Two items jump out at me in this analysis. First, the intrinsic value of Etrade stock is calculated as $14.03, more than double where the stock closed today. Second, the safety rating of 18 (on a scale of 100) is very low. On the one hand, then, the stock seems very cheap at these levels. On the other hand, it seems like a risky buy. With the uncertainty in the market and with this stock, in particular, that seems like a pretty good assessment. Did I mention that a subscription to the Analytical Investing service is only $25 for a 3 month trial? ;-)

Anyway, for those wondering about the value of Etrade stock, I hope the above screenshot was helpful. It's always nice to have some objective analysis when there's so much emotion and hype involved. Here's an explanation of the various stock ratings shown in the above screenshot:
For each company, we provide an overall rating, as well as ratings in each of four categories: value, growth, timing, and safety. The overall rating is derived from the other four, and is intended to be a indicator of share price appreciation potential. The overall rating is what would normally be used to make buy & sell decisions, with the other ratings providing more detail about the strengths & weaknesses of each company. The value rating is an assessment of a company's current financial fundamentals, the growth rating is an assessment of a company's growth potential, the safety rating is an indicator of how well a company is protected against a sudden drop in share price, and the timing rating indicates whether or not it is a favorable time to purchase the stock.
Well, I rather enjoyed talking about a client. I might have to do this sort of thing more often, particularly since most of my clients don't have blogs. If you're an investor, do check out Analytical Investing. And, if you've been following this Etrade saga, let me know if you think Etrade stock is a long term buy or a short term sell.

Apogee Tags: , , , ,

Monday, November 12, 2007

ETFC - Etrade Bankruptcy Possible?

As an Etrade (ETFC) customer, seeing these top searches via TagTrends today make me a bit nervous:

etrade bankruptcy etfc

UPDATE (12/6/07): See this ETFC analysis courtesy of Analytical Investing:

ETFC stock analysis

Etrade competitors like TD Ameritrade (AMTD) and Charles Schwab (SCHW) could possibly poach customers from Etrade with this kind of news. Note this quote from tonight's Fast Money Final Trade:
Both Pete Najarian and Karen Finerman recommend buying Ameritrade (AMTD) on weakness at E*Trade (ETFC).
Watching the show, Karen Finerman suggested that Ameritrade or Schwab buy full page ads in major newspapers this week. Why wait? They could buy PPC advertising right now. I currently see Google ads for competing discount stock brokers on a search for etrade, but these hot searches could be bought as exact matches right now (not tomorrow or the next day):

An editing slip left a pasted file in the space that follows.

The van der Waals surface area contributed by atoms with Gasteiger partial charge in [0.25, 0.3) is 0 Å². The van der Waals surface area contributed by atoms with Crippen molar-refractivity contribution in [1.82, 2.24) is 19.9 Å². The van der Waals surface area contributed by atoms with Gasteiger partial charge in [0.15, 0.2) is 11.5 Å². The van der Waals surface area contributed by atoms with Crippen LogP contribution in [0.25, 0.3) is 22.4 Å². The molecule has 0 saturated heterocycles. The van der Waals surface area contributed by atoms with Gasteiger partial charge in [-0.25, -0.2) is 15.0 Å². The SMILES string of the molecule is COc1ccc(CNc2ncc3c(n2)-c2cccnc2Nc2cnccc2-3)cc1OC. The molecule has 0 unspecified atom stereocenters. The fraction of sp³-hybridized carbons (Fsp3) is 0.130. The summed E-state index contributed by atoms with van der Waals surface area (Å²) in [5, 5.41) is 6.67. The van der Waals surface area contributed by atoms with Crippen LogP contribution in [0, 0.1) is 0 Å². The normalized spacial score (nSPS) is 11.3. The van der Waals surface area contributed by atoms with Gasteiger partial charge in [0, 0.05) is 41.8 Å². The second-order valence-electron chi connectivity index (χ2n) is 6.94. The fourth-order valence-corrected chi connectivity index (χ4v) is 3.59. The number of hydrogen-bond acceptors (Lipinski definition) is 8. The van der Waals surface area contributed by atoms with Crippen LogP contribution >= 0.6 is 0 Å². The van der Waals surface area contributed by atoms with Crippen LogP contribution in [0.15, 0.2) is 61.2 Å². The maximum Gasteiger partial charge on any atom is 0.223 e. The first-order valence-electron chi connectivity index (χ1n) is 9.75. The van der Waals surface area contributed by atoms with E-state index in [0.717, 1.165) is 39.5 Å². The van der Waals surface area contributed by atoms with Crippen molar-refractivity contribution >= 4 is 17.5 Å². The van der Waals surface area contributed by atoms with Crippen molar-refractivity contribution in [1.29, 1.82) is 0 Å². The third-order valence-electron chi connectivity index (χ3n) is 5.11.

1. etrade news
  2. etrade bankruptcy
  3. etfc
  4. etrade stock
I see that Eric Frenchman noticed these trends, as well. Read his post on the matter for a unique perspective.

UPDATE (11/14/07): Etrade Bankruptcy Update - Buy Etrade Stock

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Tuesday, November 06, 2007

How Google Uses Fake Searches Click Fraud to Hide Typosquatting Revenue

Google earning revenue from typosquatting is not a new story. How they hide it, though, and the fake searches click fraud involved is an important story to tell. Before showing a specific example, I'd like to preface this post with a few points:
  1. The fake searches click fraud I've seen in numerous client accounts originates from parked domains, but this does not mean all parked domain traffic is fraudulent. On the contrary, parked domain traffic from generic keyword domains has the potential to be better traffic than search engine traffic. I'll explain that concept more in a future post. Here's a preview.
  2. The real issue is distribution fraud. Google is distributing contextual advertising on its search network. If the clicks came from the content network, at content bid pricing, and advertisers had visibility to see the domains in question, these kind of clicks wouldn't be fraudulent.
  3. Google has failed in their mission to organize the world's information. They also use terms like squatter on their corporate site. A company that uses such language but then profits from typosquatting needs to be held accountable.
  4. I am a proponent of Google AdWords. In fact, I think it's currently the best PPC advertising platform on the market. However, it has a structural flaw that enables click fraud. The mere presence of a search box on a parked domain should not classify all clicks from that domain as search clicks.
With that out of the way, let me walk you through an example. This is not a theoretical example. I had a client who experienced a spike in garbage traffic from AdWords. When I reported the invalid clicks to Google, they denied the traffic was fraudulent. That led me to write Not Search Engine Spam, one of the most widely read posts on this blog. If you haven't read that post, you might want to read it now. The rest of this post will make more sense.

At the time, I didn't want to show the site where the clicks originated, both because I didn't want my client subject to more garbage clicks and I didn't want the parked domain owner or parking company (DomainSponsor) or Google to earn more revenue from the site. My client has lost confidence in the AdWords search network and has now opted out entirely. They've given me permission to post a few more details so that other companies understand the click fraud that exists on the AdWords search network.